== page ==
Kürecik Radar Station

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Kürecik Radar Station
Near Akçadağ in Turkey
Kürecik Radar Station is located in Turkey
Kürecik Radar Station
Kürecik Radar Station
Location of Kürecik Radar Station in Turkey.
Coordinates38°20′58″N 37°47′37″E / 38.34944°N 37.79361°E / 38.34944; 37.79361Coordinates: 38°20′58″N 37°47′37″E / 38.34944°N 37.79361°E / 38.34944; 37.79361
TypeRadar station
Site information
OwnerU.S. Army
OperatorU.S. Army Europe
Controlled byNATO missile defence system (European Phased Adaptive Approach, EPAA)
Open to
the public
Site history
BuiltFebruary 2012; 7 years ago (2012-02)
AN/TPY-2 radar (left) installed in Japan, similar to the one in Kürecik

Kürecik Radar Station (Turkish: Kürecik Radar Üssü) is a military installation located in the town of Kürecik [tr] in Malatya Province, southeastern Turkey. It was established in 2012 for use by NATO as an early-warning radar against ballistic missile attacks.[1]


At the NATO Lisbon summit in November 2010, a strategic plan was concluded to establish a ballistic missile defense system covering all alliance members.[2] As a NATO member state, the government of Turkey approved the installation of an early-warning radar system on its territory,[3] but insisted on a condition that all the information gathered at the radar station would be strictly for use by the NATO member states.[4] After signing an agreement on final conditions in September 2011,[3] officials from Turkey and the U.S. determined a site near the town of Kürecik in the Akçadağ district of Malatya Province as feasible.[4] In the 1960s, the site hosted a radar base for surveillance of the Soviet Union airspace.[5] Kürecik is located 59 km (37 mi) west of Malatya.[6] The radar station is situated on the hill of Çat Tepe at an elevation of 2,085 m (6,841 ft).[7]


The residents of Kürecik and many others from the region expressed their opposition and mounted protests right after the announcement of the radar site.[4] In September 2011, Iran criticized Turkey for the establishment of the early-warning radar in southeastern Turkey, fearing it would serve to protect Israel from Iranian missile attacks in case of a war.[8]

Installation and operation[edit]

The installation of the radar system was carried out by U.S. military personnel. The establishment of the radar station was completed in February 2012.[3] The radar station's control was transferred to NATO command in the frame of the European Phased Adaptive Approach (EPAA).[1][9]

The installed radar is an Army Navy/Transportable Radar Surveillance (AN/TPY-2),[1] a Forward-Based X-Band Transportable (FBX-T) surveillance radar developed by Raytheon Integrated Defense Systems, featuring long-range, very high-altitude active electronically scanned array.[10] The radar site's command center is at Diyarbakır Air Base east of Kürecik.[2]

The Kürecik radar station's mission is to relay tracking and discrimination data to a remote missile defense system, the Terminal High Altitude Area Defense (THAAD),[11] stationed in Romania and Poland.[2][4] Radar range data varies widely as the AN/TPY-2 is used both in forward-based and terminal-based modes. The Kürecik radar as a forward-based radar is deployed in a reasonable proximity to the assumed missile launch site.[11] Kürecik's distance to the Iran-Turkey border is about 700 km (430 mi).[3] About 50 U.S. soldiers were deployed to the radar station for protection and internal security.[4][12] The Turkish government did not allow foreign civilian technicians at the site for intelligence concerns. Turkey took the responsibility for the external protection of the radar site, which is situated in an isolated region, against sabotage attacks.[4] A team of the Engineer Research and Development Center's (ERDC) Cold Regions Research and Engineering Laboratory (CRREL) from the U.S. Army Corps of Engineers provided technical solutions for the military personnel stationed at the high-elevation Kürecik radar site, where harsh weather conditions occur in winter time.[1]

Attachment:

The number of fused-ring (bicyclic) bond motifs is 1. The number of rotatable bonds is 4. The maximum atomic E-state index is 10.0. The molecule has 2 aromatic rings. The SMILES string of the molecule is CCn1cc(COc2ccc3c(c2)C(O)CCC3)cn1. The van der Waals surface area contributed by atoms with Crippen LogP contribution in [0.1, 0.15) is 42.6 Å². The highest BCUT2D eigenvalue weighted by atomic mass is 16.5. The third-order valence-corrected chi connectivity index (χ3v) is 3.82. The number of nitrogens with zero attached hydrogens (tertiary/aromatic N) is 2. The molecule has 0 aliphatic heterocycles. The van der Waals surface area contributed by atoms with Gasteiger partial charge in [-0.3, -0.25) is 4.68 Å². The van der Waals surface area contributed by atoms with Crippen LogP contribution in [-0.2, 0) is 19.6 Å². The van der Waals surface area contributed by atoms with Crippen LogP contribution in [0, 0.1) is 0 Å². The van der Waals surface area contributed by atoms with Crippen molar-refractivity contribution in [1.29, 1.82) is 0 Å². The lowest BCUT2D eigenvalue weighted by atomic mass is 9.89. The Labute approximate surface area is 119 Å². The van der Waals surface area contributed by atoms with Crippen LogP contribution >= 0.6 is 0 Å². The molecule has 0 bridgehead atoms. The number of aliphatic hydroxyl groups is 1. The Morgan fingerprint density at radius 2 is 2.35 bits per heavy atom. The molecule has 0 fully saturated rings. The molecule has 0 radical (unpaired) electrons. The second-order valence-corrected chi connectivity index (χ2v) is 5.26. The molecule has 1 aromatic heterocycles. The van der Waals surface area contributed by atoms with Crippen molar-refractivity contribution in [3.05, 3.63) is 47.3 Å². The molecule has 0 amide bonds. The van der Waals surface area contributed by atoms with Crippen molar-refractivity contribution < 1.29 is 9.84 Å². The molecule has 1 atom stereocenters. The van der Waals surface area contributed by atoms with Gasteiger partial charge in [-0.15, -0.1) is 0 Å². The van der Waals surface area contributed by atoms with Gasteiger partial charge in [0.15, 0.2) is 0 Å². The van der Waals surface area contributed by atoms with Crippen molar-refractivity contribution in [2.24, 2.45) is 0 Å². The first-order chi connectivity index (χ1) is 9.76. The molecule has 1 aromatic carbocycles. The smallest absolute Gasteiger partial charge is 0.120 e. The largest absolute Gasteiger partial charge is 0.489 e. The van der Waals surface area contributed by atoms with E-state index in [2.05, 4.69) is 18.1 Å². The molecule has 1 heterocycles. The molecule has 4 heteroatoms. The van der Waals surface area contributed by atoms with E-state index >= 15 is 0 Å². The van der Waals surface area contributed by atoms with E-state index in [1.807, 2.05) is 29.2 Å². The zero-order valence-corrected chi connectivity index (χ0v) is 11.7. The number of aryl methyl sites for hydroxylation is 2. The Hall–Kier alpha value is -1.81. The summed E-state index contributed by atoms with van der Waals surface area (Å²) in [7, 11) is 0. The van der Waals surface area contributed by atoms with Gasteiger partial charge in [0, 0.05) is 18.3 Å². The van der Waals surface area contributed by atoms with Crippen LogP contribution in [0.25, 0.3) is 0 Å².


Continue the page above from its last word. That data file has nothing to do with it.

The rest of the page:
The early-warning radar is owned by the U.S. Army, and operated by the U.S. Army Europe.[9]

See also[edit]


  1. ^ a b c d "Kurecik (Melatya), Turkey". Global Security. 19 October 2013. Retrieved 8 July 2019.
  2. ^ a b c Manske, Chad (16 May 2012). "NATO's Failure to Launch". The National Interest. Retrieved 8 July 2019.
  3. ^ a b c d Ulgen, Sinan (27 February 2013). "NATO missile defense and Ankara's diplomatic balancing act". European Leadership Network. Retrieved 8 July 2019.
  4. ^ a b c d e f "Kürecik to protest NATO radar in Turkey". World Bulletin. 19 September 2011. Retrieved 8 July 2019.
  5. ^ "Kürecik'te 40 yıl önce ne oldu?". Vatan (in Turkish). 7 March 2012. Retrieved 10 July 2019.
  6. ^ "Kürecik, Akçadağ, Kepez ile Malatya arası mesafe" (in Turkish). İller arası meesafe. Retrieved 9 July 2019.
  7. ^ "MapCarta" (Map). Çat Tepe. Retrieved 9 July 2019.
  8. ^ "Iran: NATO radar in Turkey serves to protect Israel". Y Net News. 5 October 2011. Retrieved 9 July 2019.
  9. ^ a b "U.S. Confirms Radar Site in Turkey is Operational". NTI. 27 February 2012. Retrieved 9 July 2019.
  10. ^ "AN/TPY-2 Transportable Radar Surveillance Forward Based X-Band Transportable [FBX-T]". Global Security. Retrieved 8 July 2019.
  11. ^ a b Lyon, Rod (6 April 2017). "The AN/TPY-2 Radar and Second-Strike Guarantees". Real Clear Defense. Retrieved 8 July 2019.
  12. ^ "US soldiers arrive at radar site in Kürecik". Hürriyet Daily News. 1 March 2012. Retrieved 10 July 2019.